“None of your cumpohlstery English here”: Nightlessons, 270.29-271.29
Meeting: 8 December 2013
After Issy kicks up her skirt for the viewing pleasure (and algebraic assistance) of her brothers, the nightlessons moves into a discussion of history; the discussion is focused, as the right margin indicates at 270.29, on “Concomitance of courage, counsel and constancy. Ordination of Omen, onus, and obit. Distribution of danger, duty and destiny. Polar principles.” The margin indicates that history has a series of structural components, one of the most recognizable of which is represented in the challenge made to “Sire Jeallyous Seizer” by “the tryonforit of Oxtheivious, Lapidous, and Malthouse Anthemy” (271.3-6). The conflict between an older, male authority figure who is challenged by two and/or three younger usurpers is a building block which repeats both through FW itself and in the Wake’s depiction of historical events: the museyroom and the story of Wellingdone, HCE and his two/three sons, and “Gough” (God) who was challenged by the “glider that gladdened the girl” and her partner, Adam (271.26, 29).
In addition to invoking historical events (including the exile of Adam and Eve from Eden), the section also comments on the idea of writing/authorship/construction/conception, ideas that may help us unpack the following lines: “You may fail to see the lie of that layout, Suetonia, but the reflections that recur to me are that so long as beauty life is body love and so bright as Mutua of your mirror holds her candle to your caudle, lone lefthand likeless, sombring Autum of your Spring reck you not one spirit of anyseed whether trigemelimen cuddle his coddle or nope. She’ll confess it by her figure and she’ll deny it to your face.” Here the reflection is depicted as a kind of representation which has an inheren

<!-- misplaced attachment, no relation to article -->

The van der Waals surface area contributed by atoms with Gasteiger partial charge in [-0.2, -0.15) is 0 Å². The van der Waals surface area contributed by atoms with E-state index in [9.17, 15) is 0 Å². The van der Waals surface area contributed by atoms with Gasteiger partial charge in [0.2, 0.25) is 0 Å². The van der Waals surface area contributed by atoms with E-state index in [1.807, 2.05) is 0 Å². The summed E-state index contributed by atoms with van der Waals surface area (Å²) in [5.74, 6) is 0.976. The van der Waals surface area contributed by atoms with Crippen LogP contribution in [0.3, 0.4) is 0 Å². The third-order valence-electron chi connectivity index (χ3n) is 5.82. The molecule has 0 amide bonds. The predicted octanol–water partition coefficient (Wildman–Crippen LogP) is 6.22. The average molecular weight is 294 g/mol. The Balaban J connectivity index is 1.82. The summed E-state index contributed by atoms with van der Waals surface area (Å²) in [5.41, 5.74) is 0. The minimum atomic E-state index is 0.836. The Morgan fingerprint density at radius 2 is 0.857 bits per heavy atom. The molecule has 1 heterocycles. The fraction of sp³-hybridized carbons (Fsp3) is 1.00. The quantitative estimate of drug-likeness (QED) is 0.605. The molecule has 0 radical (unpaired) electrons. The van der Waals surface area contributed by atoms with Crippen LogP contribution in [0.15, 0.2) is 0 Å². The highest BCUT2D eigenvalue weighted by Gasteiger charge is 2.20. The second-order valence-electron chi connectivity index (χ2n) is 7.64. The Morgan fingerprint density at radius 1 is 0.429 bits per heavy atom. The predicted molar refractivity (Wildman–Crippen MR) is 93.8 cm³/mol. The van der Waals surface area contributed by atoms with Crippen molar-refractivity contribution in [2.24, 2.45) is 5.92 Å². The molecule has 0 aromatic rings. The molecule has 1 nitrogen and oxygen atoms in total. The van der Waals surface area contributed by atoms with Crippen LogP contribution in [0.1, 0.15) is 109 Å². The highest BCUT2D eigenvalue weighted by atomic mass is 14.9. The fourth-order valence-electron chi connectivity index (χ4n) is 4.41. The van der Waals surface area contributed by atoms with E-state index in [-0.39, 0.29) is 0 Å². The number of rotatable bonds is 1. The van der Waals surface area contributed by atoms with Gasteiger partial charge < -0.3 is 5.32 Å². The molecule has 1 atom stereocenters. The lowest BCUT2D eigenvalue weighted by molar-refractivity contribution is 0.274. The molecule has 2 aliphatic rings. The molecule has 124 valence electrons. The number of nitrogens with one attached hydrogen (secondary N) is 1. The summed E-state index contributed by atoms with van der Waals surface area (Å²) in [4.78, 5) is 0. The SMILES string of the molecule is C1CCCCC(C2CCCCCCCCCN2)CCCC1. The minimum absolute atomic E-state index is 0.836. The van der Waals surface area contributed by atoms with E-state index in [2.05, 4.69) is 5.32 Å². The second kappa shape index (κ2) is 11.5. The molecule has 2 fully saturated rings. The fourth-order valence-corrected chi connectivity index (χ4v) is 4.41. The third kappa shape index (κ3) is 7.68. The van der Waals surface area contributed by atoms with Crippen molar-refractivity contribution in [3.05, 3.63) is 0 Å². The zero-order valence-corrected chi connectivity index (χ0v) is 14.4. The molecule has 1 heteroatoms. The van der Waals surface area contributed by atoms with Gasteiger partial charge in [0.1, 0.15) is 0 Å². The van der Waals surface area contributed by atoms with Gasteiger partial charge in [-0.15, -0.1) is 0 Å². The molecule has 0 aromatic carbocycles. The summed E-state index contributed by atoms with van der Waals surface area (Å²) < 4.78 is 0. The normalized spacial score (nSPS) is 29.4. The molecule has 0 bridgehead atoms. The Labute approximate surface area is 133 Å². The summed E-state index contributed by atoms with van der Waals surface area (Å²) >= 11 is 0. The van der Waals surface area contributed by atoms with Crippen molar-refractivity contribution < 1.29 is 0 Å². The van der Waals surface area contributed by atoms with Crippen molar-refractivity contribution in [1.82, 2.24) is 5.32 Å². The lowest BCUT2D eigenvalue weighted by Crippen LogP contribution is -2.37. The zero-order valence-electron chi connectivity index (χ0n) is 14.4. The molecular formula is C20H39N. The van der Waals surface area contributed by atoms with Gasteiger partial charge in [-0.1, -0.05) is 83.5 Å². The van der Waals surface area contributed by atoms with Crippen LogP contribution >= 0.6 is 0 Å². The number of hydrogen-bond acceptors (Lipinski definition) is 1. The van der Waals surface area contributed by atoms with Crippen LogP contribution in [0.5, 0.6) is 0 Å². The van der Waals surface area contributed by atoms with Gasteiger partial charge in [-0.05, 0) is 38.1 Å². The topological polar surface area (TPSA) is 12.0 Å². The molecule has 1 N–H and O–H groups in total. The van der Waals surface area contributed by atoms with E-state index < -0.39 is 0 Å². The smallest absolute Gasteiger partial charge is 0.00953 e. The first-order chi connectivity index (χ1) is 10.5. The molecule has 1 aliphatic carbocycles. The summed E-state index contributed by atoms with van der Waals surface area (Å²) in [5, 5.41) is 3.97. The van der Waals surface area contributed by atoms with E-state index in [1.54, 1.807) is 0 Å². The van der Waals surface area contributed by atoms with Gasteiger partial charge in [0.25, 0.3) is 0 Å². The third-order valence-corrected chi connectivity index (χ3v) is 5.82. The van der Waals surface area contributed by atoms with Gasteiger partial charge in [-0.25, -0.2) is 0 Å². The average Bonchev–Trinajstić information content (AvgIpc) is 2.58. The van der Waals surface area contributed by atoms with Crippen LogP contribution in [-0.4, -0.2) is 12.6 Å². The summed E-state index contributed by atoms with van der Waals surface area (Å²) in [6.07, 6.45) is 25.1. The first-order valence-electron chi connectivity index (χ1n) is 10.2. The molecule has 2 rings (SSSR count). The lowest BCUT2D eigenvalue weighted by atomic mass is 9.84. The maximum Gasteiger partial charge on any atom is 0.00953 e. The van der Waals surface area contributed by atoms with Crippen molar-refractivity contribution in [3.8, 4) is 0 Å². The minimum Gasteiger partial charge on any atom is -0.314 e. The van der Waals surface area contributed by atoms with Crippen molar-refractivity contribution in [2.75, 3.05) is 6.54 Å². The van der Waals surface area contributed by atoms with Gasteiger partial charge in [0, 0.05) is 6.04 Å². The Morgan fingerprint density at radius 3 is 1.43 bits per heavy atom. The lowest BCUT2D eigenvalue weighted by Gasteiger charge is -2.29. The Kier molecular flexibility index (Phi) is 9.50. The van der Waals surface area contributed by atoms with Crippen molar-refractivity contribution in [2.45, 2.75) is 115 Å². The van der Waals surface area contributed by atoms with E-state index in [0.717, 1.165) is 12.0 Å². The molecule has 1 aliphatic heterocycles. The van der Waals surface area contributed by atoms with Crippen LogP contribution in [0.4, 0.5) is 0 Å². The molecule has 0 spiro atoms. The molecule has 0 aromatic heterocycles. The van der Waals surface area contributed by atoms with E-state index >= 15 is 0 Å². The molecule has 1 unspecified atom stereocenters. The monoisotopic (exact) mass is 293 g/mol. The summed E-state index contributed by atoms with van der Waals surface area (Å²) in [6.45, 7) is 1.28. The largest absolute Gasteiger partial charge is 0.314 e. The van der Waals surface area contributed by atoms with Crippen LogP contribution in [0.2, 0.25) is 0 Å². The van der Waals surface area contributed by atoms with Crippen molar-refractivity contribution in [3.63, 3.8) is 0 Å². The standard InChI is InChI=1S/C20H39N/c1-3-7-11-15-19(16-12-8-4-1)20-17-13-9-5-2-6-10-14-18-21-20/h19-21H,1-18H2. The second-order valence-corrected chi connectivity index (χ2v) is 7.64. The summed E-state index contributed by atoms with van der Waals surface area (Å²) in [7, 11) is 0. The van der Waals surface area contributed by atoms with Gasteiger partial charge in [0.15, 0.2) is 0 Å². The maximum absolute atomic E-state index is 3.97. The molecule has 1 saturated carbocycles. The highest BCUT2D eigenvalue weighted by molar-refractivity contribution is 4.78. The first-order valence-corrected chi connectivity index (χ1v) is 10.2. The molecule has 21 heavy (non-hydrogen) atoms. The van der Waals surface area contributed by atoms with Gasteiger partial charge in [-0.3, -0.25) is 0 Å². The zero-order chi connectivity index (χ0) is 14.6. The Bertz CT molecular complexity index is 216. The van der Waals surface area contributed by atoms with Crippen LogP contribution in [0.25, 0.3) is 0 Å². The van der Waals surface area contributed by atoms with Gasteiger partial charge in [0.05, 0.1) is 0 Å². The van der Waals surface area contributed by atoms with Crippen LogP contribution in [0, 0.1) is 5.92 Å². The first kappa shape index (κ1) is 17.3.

t element of falseness (i.e. the “lefthand” and the right are mirror images, but one is sinister—or even sin-sister, we might say). Therefore, what is said (or reflected) is confessed and denied by the same means: the reflection both is and is not that which it reflects. The image of a woman confessing by her figure (as figure/face or physical body in general) recalls other women who have done so: the prank queen, Mary, etc. We can also read “figure” as figurative language, language that conceals meaning or truth so that the speaker has the option to say “that’s not what I meant”—to confess and deny simultaneously. Figurative language becomes fig(urative) leaves as the section transitions from an historical account to a prelapsarian account of the same historical building block in which an authority figure is challenged by two to three younger figures. The rhythm of “This is the House that Jack Built” underscores the lines “This is the glider that gladdened the girl that list to the wind that lifted the leaves that folded the fruit that hung on the tree that grew in the garden that Gough gave” further indicating that there is a structural element to the challenge presented by younger figures who have the power to deceive (and be deceived) by fig(urative) leaves (271.25-29).